Rivault de Flurance, David. Les elemens de l'artillerie. Concernans dans la premiere invention & theorie, que la practique du canon [...].

Paris, Adrian Beys, 1605.

8vo. 3 parts in 1 volume. (30), 192 pp. With woodcut title-vignette, 2 folding woodcut plates (the second one incomplete), as well as numerous woodcut illustrations in the text. Contemporary full vellum.


First edition.

Rare treatise on artillery by the mathematician Rivault (1571-1616), a scholar of classical and oriental languages and tutor to the young king Louis XIII. Includes the first written account of the capacity of water to explode a bombshell when heated - a discovery that is regarded as one of the steps leading to the invention of the steam engine. Dedicated to the Huguenot Maximilien de Bethune, later the Duke of Sully. The illustrations mostly depict ballistics, sometimes showing cannons as well. Copies containing 3 or 4 plates result from cutting the second plate in two or three pieces. In this copy, the second plate was cut as well, but merely the middle part is present in the volume. An expanded edition with new material on guns and gunpowder, but without separate plates, was published in 1608.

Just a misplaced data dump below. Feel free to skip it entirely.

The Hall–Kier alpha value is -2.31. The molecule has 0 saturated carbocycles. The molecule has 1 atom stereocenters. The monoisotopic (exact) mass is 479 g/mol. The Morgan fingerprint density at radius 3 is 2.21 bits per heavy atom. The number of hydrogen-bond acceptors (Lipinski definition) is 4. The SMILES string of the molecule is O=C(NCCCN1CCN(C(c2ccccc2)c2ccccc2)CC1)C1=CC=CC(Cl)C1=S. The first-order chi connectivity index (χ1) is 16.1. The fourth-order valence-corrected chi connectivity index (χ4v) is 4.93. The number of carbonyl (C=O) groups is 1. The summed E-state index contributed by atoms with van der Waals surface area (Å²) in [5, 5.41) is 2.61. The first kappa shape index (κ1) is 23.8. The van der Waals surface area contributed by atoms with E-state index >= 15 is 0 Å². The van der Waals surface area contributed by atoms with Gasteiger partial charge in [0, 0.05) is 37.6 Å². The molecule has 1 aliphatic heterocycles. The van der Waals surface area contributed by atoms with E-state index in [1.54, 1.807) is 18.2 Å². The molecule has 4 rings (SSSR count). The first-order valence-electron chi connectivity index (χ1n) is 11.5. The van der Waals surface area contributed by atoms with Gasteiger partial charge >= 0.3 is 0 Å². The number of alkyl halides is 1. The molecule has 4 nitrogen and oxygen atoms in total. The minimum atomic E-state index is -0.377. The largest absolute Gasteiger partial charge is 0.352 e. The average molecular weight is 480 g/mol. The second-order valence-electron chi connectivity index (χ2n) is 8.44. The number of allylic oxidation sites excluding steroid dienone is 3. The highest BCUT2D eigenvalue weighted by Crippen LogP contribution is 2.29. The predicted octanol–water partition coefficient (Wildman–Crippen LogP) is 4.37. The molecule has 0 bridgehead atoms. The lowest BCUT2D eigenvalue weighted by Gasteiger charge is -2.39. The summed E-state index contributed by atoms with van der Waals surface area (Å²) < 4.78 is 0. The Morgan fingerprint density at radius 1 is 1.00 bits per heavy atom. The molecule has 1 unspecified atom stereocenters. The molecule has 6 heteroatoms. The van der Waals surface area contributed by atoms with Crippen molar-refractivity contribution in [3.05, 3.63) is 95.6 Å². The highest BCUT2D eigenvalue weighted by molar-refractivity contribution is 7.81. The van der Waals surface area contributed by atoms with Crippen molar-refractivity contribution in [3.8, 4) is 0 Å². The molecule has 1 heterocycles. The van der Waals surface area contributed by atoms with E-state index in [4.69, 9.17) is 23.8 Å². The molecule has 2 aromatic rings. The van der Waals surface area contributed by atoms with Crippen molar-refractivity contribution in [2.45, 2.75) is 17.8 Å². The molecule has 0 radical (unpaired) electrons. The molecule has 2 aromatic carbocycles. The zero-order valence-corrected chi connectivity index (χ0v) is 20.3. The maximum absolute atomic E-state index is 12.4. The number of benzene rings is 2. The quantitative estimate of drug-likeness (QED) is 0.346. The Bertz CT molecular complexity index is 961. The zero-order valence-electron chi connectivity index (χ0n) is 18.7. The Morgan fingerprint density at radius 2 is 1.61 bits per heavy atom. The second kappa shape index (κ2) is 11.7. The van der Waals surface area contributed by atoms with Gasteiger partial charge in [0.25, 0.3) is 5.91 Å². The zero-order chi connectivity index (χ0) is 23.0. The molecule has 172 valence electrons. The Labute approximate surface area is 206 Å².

Binding soiled, foot of lower joint starting. Provenance: from the collection of Thomas Fremantle, 3rd Baron Cottesloe (1862-1956), commander of the Territorial Army and president of the Society for Army History Research, with his bookplate to front pastedown. Rare; a single copy in the United States (New York Public Library).

Cockle 676. Brunet IV, 1319. Graesse VI, 133 (note). Jähns 626 ("Robert de Flurance"). Cf. Spaulding/Karpinski 81 (2nd edition).

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